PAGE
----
The covenant is called a restrictive covenant and will bind the land and your successors in title (ie. any buyer).
Whether it is an issue for the Buyer depends on whether they wish to build on the land. If there was a breach of this covenant then the usual ways of dealing with it would be to either take out a restrictive covenant indemnity policy which would cover for the loss suffered as a result of the person who imposed the covenant/their successors taking enforcement action in respect of the covenant OR contacting the person who imposed it/their successors and asking for a release or modification of the covenant OR applying to the lands tribunal for a release/modification (though this is fairly expensive).
Ultimately it only matters if the buyer is intending on building something on the land. If they are then it will be for them to decide which way they want to proceed.
If the covenant is very old then it is less likely that it will be enforced by the original person who imposed it and very often the Buyer tends to take a view on this and proceed. Alternatively, they can decide to carry out the work and obtain an indemnity policy.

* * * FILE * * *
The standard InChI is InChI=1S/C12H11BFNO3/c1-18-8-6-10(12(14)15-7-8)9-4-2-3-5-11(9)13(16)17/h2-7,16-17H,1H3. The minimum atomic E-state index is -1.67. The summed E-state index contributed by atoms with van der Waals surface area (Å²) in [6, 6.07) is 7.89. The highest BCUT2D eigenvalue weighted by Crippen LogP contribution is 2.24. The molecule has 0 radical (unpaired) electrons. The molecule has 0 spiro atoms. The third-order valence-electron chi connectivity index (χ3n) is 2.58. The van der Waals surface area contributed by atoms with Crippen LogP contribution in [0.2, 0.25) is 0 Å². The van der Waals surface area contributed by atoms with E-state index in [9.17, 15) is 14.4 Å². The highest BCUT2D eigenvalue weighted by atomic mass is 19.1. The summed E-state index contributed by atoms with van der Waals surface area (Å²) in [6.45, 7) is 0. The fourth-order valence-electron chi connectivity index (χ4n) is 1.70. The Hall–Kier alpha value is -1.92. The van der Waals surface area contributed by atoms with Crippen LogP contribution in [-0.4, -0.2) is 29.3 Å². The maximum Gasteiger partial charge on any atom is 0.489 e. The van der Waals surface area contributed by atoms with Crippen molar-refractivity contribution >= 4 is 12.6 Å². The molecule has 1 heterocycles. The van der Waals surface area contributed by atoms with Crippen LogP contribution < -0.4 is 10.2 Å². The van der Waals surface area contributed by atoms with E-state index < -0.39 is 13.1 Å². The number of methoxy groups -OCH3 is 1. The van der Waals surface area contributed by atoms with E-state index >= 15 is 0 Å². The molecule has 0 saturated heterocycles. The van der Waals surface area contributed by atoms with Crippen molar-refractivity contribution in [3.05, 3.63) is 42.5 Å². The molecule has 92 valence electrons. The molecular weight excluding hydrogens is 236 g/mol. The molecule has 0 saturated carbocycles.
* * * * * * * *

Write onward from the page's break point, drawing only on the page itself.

It is unlikely to disrupt your sale save for in the case of the very most prudent buyers, but you should for the sake of not wasting time probably disclose the covenant when persons are viewing as it will be revealed in the conveyancing process in any event.
If this is useful please kindly click accept so that I may be rewarded for my time. You will be free to ask follow up questions. Kind regards,
DISCLAIMER: Answers from Experts on JustAnswer are not substitutes for the advice of an attorney. JustAnswer is a public forum and questions and responses are not private or confidential or protected by the attorney-client privilege. The Expert above is not your attorney, and the response above is not legal advice. You should not read this response to propose specific action or address specific circumstances, but only to give you a sense of general principles of law that might affect the situation you describe. Application of these general principles to particular circumstances must be done by a lawyer who has spoken with you in confidence, learned all relevant information, and explored various options. Before acting on these general principles, you should hire a lawyer licensed to practice law in the jurisdiction to which your question pertains.
The responses above are from individual Experts, not JustAnswer. The site and services are provided “as is”. To view the verified credential of an Expert, click on the “Verified” symbol in the Expert’s profile. This site is not for emergency questions which should be directed immediately by telephone or in-person to qualified professionals. Please carefully read the Terms of Service (last updated February 8, 2012).